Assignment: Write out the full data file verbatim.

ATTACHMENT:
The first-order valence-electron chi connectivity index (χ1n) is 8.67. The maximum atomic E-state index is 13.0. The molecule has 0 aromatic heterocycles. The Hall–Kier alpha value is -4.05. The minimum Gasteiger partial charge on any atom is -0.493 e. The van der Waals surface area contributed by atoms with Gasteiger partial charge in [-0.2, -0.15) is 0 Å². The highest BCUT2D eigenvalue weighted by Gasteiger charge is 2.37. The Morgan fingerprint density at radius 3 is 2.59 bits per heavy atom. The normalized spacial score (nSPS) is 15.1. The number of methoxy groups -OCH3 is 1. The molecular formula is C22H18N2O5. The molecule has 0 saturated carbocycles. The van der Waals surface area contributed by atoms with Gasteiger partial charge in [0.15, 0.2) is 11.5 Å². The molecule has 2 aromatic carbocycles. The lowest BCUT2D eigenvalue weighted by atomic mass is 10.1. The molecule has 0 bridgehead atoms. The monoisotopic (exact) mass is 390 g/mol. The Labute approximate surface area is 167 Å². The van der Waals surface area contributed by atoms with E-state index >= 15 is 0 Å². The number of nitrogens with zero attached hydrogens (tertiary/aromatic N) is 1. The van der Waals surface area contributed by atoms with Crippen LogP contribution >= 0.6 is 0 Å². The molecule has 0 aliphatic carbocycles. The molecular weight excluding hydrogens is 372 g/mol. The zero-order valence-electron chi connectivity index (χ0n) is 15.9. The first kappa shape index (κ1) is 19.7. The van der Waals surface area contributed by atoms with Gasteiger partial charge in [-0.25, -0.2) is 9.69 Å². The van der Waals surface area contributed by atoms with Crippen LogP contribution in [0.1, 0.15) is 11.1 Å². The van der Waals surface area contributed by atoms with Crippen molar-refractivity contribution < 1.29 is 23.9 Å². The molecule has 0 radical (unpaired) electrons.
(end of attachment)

The first-order valence-electron chi connectivity index (χ1n) is 8.67. The maximum atomic E-state index is 13.0. The molecule has 0 aromatic heterocycles. The Hall–Kier alpha value is -4.05. The minimum Gasteiger partial charge on any atom is -0.493 e. The van der Waals surface area contributed by atoms with Gasteiger partial charge in [-0.2, -0.15) is 0 Å². The highest BCUT2D eigenvalue weighted by Gasteiger charge is 2.37. The Morgan fingerprint density at radius 3 is 2.59 bits per heavy atom. The normalized spacial score (nSPS) is 15.1. The number of methoxy groups -OCH3 is 1. The molecular formula is C22H18N2O5. The molecule has 0 saturated carbocycles. The van der Waals surface area contributed by atoms with Gasteiger partial charge in [0.15, 0.2) is 11.5 Å². The molecule has 2 aromatic carbocycles. The lowest BCUT2D eigenvalue weighted by atomic mass is 10.1. The molecule has 0 bridgehead atoms. The monoisotopic (exact) mass is 390 g/mol. The Labute approximate surface area is 167 Å². The van der Waals surface area contributed by atoms with E-state index >= 15 is 0 Å². The number of nitrogens with zero attached hydrogens (tertiary/aromatic N) is 1. The van der Waals surface area contributed by atoms with Crippen LogP contribution >= 0.6 is 0 Å². The molecule has 0 aliphatic carbocycles. The molecular weight excluding hydrogens is 372 g/mol. The zero-order valence-electron chi connectivity index (χ0n) is 15.9. The first kappa shape index (κ1) is 19.7. The van der Waals surface area contributed by atoms with Gasteiger partial charge in [-0.25, -0.2) is 9.69 Å². The van der Waals surface area contributed by atoms with Crippen LogP contribution in [0.1, 0.15) is 11.1 Å². The van der Waals surface area contributed by atoms with Crippen molar-refractivity contribution < 1.29 is 23.9 Å². The molecule has 0 radical (unpaired) electrons.